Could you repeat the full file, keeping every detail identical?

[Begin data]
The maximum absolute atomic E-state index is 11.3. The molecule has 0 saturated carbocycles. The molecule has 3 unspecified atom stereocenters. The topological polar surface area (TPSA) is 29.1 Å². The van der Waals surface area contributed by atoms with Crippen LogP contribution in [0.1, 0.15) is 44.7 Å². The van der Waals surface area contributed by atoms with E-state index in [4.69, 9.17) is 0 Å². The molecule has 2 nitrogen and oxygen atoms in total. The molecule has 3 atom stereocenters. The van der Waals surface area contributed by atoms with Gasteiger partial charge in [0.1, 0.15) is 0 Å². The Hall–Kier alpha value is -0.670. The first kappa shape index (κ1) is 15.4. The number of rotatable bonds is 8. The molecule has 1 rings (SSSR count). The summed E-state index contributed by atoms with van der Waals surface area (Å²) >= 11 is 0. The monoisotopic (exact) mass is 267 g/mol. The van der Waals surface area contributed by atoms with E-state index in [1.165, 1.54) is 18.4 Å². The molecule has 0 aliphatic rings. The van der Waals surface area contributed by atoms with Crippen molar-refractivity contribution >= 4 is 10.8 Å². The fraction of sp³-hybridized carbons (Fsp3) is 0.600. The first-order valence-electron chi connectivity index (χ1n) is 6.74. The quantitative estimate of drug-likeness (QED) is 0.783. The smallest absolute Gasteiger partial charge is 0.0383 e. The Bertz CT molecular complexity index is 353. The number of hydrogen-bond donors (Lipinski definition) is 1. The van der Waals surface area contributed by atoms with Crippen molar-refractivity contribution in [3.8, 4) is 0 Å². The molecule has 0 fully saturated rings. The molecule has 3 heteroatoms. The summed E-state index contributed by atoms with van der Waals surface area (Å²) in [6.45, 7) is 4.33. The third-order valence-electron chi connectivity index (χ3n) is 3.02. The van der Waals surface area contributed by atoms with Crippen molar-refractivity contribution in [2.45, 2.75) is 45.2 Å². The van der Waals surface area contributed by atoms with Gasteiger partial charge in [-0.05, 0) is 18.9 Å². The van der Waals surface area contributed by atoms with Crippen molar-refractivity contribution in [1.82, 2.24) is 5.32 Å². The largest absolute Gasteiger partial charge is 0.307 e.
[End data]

The maximum absolute atomic E-state index is 11.3. The molecule has 0 saturated carbocycles. The molecule has 3 unspecified atom stereocenters. The topological polar surface area (TPSA) is 29.1 Å². The van der Waals surface area contributed by atoms with Crippen LogP contribution in [0.1, 0.15) is 44.7 Å². The van der Waals surface area contributed by atoms with E-state index in [4.69, 9.17) is 0 Å². The molecule has 2 nitrogen and oxygen atoms in total. The molecule has 3 atom stereocenters. The van der Waals surface area contributed by atoms with Gasteiger partial charge in [0.1, 0.15) is 0 Å². The Hall–Kier alpha value is -0.670. The first kappa shape index (κ1) is 15.4. The number of rotatable bonds is 8. The molecule has 1 rings (SSSR count). The summed E-state index contributed by atoms with van der Waals surface area (Å²) >= 11 is 0. The monoisotopic (exact) mass is 267 g/mol. The van der Waals surface area contributed by atoms with E-state index in [1.165, 1.54) is 18.4 Å². The molecule has 0 aliphatic rings. The van der Waals surface area contributed by atoms with Crippen molar-refractivity contribution >= 4 is 10.8 Å². The fraction of sp³-hybridized carbons (Fsp3) is 0.600. The first-order valence-electron chi connectivity index (χ1n) is 6.74. The quantitative estimate of drug-likeness (QED) is 0.783. The smallest absolute Gasteiger partial charge is 0.0383 e. The Bertz CT molecular complexity index is 353. The number of hydrogen-bond donors (Lipinski definition) is 1. The van der Waals surface area contributed by atoms with Crippen molar-refractivity contribution in [3.8, 4) is 0 Å². The molecule has 0 fully saturated rings. The molecule has 3 heteroatoms. The summed E-state index contributed by atoms with van der Waals surface area (Å²) in [6.45, 7) is 4.33. The third-order valence-electron chi connectivity index (χ3n) is 3.02. The van der Waals surface area contributed by atoms with Crippen molar-refractivity contribution in [2.45, 2.75) is 45.2 Å². The van der Waals surface area contributed by atoms with Gasteiger partial charge in [-0.05, 0) is 18.9 Å². The van der Waals surface area contributed by atoms with Crippen molar-refractivity contribution in [1.82, 2.24) is 5.32 Å². The largest absolute Gasteiger partial charge is 0.307 e.